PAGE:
As we approach the end of the work that will connect Montreal airport to the Metropolitan Express Network (REM), we were able to descend into the heart of the newly dug tunnel.
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The descent to the site is done through a trench of about 600 meters, located 15 meters from the surface. All around, the CDPQ Infra, responsible for the project, has built the necessary infrastructure to manufacture the concrete, treat the water, transport the materials and evacuate the excavated earth.
The tunnel itself, 2.5 kilometers long, is located 30 meters from the surface.
The excavation and assembly of the concrete walls were done using a tunnel boring machine. According to CDPQ Infra, this is the first time in Quebec that a tunnel boring machine capable of performing these two tasks has been used.
“In our case, we had two situations. We had both loose soil and rock. That’s why we used technology like that,” explained Marc-André Lefebvre, our guide for the visit, and NouvLR communications director.
With a diameter of about 7.5 meters, the tunnel boring machine has a head made up of 47 discs, each of which exerts a pressure of 25 tonnes to break down the ground. The cuttings are then evacuated by an endless screw on a conveyor belt, up to the surface.
Near the front, a control cabin ensures the proper functioning of the tunnel boring machine. "It's a job that requires a lot of experience. For a project like this, we must make sure to seek out the best in the world to ensure we have the necessary expertise. It made it possible to import this knowledge to Quebec to train people, ”revealed Mr. Lefebvre.
The “shield”, which represents the front part of the device, is 30 meters long and weighs 430 tons. At each advance of 1.5 meters, the pistons retract in order to be able to place segments that will support the tunnel.
Each ring is made up of seven voussoirs, which complete the circle. A total of 1045 rings are installed over the 2.5 kilometers of the tunnel.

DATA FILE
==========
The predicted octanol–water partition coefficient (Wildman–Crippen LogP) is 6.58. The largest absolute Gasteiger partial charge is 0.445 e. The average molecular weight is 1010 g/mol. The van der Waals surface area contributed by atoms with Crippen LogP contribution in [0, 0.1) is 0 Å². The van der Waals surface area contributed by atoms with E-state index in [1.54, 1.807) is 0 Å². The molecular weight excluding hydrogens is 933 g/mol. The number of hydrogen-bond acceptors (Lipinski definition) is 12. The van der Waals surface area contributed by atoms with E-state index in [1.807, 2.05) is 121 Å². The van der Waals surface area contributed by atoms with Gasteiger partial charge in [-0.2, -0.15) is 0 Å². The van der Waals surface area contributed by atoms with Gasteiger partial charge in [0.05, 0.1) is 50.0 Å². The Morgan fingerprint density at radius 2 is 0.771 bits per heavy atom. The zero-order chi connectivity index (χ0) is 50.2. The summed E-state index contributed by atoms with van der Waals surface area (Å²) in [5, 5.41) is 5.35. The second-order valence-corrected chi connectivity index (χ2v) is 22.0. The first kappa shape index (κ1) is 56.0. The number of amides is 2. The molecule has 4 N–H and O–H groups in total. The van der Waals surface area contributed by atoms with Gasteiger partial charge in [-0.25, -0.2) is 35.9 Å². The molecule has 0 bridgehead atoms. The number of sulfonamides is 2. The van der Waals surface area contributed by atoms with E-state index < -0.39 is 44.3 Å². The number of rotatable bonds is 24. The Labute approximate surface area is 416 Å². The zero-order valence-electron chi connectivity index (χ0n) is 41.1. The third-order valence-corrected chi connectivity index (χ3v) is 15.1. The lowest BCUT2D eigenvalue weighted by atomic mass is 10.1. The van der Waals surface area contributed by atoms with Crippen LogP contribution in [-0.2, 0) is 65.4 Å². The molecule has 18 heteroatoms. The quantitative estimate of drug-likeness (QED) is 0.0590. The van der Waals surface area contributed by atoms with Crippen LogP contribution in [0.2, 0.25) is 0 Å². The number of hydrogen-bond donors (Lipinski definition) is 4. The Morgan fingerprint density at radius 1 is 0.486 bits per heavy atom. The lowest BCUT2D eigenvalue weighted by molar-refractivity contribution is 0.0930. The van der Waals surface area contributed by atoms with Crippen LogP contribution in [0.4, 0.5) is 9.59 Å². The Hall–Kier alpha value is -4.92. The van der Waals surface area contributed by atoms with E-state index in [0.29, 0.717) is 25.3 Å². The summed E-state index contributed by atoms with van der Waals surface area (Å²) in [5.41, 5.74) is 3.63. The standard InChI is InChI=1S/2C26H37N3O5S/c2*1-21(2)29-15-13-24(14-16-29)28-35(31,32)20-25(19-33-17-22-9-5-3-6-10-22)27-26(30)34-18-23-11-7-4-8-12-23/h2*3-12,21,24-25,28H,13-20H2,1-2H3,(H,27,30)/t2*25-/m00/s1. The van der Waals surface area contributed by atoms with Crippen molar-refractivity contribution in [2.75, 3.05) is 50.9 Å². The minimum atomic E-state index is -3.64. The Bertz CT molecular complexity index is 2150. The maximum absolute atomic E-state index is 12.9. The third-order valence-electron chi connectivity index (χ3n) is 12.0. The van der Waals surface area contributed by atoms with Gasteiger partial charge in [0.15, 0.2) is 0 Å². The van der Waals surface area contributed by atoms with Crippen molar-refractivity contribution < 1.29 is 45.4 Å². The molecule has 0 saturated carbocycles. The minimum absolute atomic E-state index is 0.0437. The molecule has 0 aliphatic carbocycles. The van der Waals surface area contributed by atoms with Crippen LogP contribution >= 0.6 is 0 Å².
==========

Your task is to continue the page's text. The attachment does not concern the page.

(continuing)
Concrete is then poured into the space between the rock and the ring to ensure complete waterproofing. This is one of the points on which there is still “a lot of work”.
During the excavation, about a hundred workers took turns working three shifts lasting 12 hours each.
“In the middle of winter, there are people who come down here in the dark, who come out in the dark, and who spend their day in the tunnel without ever seeing the light of day. It is an extremely difficult job to do,” said Mr. Lefebvre.
As we advanced, the ground was covered with water. A normal situation, according to the explanations provided to us, as the rainwater descends through the trench towards the tunnel. Once the work is completed, the area should be completely sealed.
Eventually, a raft, a stable platform, will be installed slightly above the ground to lay the REM rails on. The various electrical cables necessary for its proper functioning will be concealed below.
Over the next few months, the teams will dismantle the tunnel boring machine, which will only have been used for this tunnel.
Aéroports de Montréal (ADM) will be responsible for building the station that will lead to the tunnel. No date has yet been put forward for the inauguration of the future station, although the REM should be inaugurated in 2024.